Nicole Curbello is only in Grade 8 but she has landed the role of Alice in the Williams Lake Secondary School’s Musical Theatre production of Alice — A Wonderland starting its run Tuesday, June 12.
While just 14, Nicole already has a strong background in performance arts having played Shrek in a choir production at Cataline elementary and been the storyteller in the Studio Theatre production of Just So last year.
Alice will be her biggest challenge yet.
The musical will be a wonderfully colourful and charming event for the whole family with Alice arriving straight through the rabbit hole from high above the stage.
“I’m looking forward to flying,” Nicole says. “Once I’m in the air I will be able to feel myself falling through the rabbit hole.”
In Lewis Carroll’s book Alice in Wonderland, upon which the musical is based, director Sidonie Boll says Alice is wearing yellow, but they are dressing her in blue because that is the colour most people have seen Alice wear in the Disney productions.
“I splurged on fabric for her costumes because she is on stage in every scene in the play,” Boll says.
While Alice’s costume may be in Disney colours Boll is proud to say the musical version they are doing is purely Canadian, written by Canadians Roy Surette and Sandra Head.
The original script was for a small cast of six actors, but Boll says she has been given permission to expand the play to include a cast of 25 students.
“I know the writers and they told me I could do what I want with the play and add more scenes to get more kids in it,” Boll says.
Boll knows the writers because she played the part of Alice herself as a young professional actor when it was first staged at the Carousel Theatre in Vancouver.
She was a seasoned actor of 29 at the time, but believes Nicole is well up to the challenge of the part despite her young age.
“We have a better Alice than even I was,” Boll says. “Usually these lead roles go to Grade 11 or 12 students but she was perfect for the part.”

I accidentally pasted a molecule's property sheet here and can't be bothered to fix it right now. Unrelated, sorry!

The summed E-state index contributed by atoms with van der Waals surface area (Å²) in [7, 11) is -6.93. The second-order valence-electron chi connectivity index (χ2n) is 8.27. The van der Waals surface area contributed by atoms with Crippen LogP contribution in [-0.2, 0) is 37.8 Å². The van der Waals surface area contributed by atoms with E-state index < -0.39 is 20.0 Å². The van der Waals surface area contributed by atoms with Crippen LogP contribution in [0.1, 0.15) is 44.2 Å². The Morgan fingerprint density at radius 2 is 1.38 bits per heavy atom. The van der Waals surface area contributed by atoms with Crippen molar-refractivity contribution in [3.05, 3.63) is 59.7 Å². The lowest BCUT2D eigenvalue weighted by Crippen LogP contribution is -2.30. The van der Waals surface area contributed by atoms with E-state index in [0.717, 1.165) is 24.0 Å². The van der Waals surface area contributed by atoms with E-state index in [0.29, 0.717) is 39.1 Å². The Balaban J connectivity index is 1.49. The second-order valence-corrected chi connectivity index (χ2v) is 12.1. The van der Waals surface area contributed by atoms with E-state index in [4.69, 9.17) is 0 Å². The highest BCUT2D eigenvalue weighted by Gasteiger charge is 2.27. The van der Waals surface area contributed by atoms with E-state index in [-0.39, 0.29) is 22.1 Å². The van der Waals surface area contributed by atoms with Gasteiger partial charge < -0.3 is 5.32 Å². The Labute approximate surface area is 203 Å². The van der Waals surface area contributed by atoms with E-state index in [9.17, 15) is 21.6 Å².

She says Stephanie Johannesen, who recently graduated from acting school and is featured in some prominent television commercials these days, was the last Grade 8 student at WLSS to land a lead role, Boll says.
After the first run-through, Boll says she thought she might have to replace Nicole because projecting across the floodlights of the big stage was difficult for her.
But after that first week and lots of work on her part, Boll says Nicole was projecting well and adding mannerisms of her own to the character.
“I’m glad I waited that week,” Boll says.
In Just So Nicole says the actors were supported with microphones and she was just talking.
She has taken singing lessons with Angela Sommers at Angelkeys Music Studio for three years, which she says has helped her to adjust to the big stage.
She also plays the flute and piano and fits in lots of rehearsal time at noon and after school. Her brother and mother also run lines with her at home.
“We never memorize our lines — we learn them until there wouldn’t be anything else to say,” Boll says. “That way everyone doesn’t have to think about what they are saying. You talk and respond as if you were really there.”
Boll says Nicole has taken on a huge responsibility for someone so young and always with a smile on her face and never a complaint.
“I’ve learned a lot,” Nicole says. “I didn’t really realize how much went into the production of a play.”
At first Nicole was shy about working with the older students but soon found her footing.
“It was a little scary at first because I didn’t know any of them but once I started working with them and got to know them I didn’t feel like such a little kid,” Nicole says.
The musical, like the book, is lots of fun with numerous colourful costumes and beloved characters— the cards, flowers, caterpillar, Tweedle Dee and Tweedle Dum, the Mad Hatter, and the White Knight.
The show features some amazing costumes and props such as a baby that turns into a pig.
“It took a long time to figure out how to do that one,” Boll says.
Retired teacher Jim Sims built a giant chair for Alice to sit on and an old fashioned camera that is part of the set.
A special harness was also acquired for Alice’s flying scene.
Boll says the musical, starts the way Carroll wrote the book with Alice Liddell and her sisters reading the story together, before she falls down the rabbit hole and into a fantasy world. Nicole says her favourite part of the play is when she is pronounced guilty of stealing a tart and everyone is running around after her. The cost of the production is about $15,000 of which Boll hopes to recoup $10,000 on ticket sales and the rest in program advertisements.
Alice — A Wonderland is on stage at 7 p.m. June 12-16, June 20-23 with a matinee and meet the actors at 1 p.m. June 23. Tickets are available at the school, The Hobbit House and The Open Book.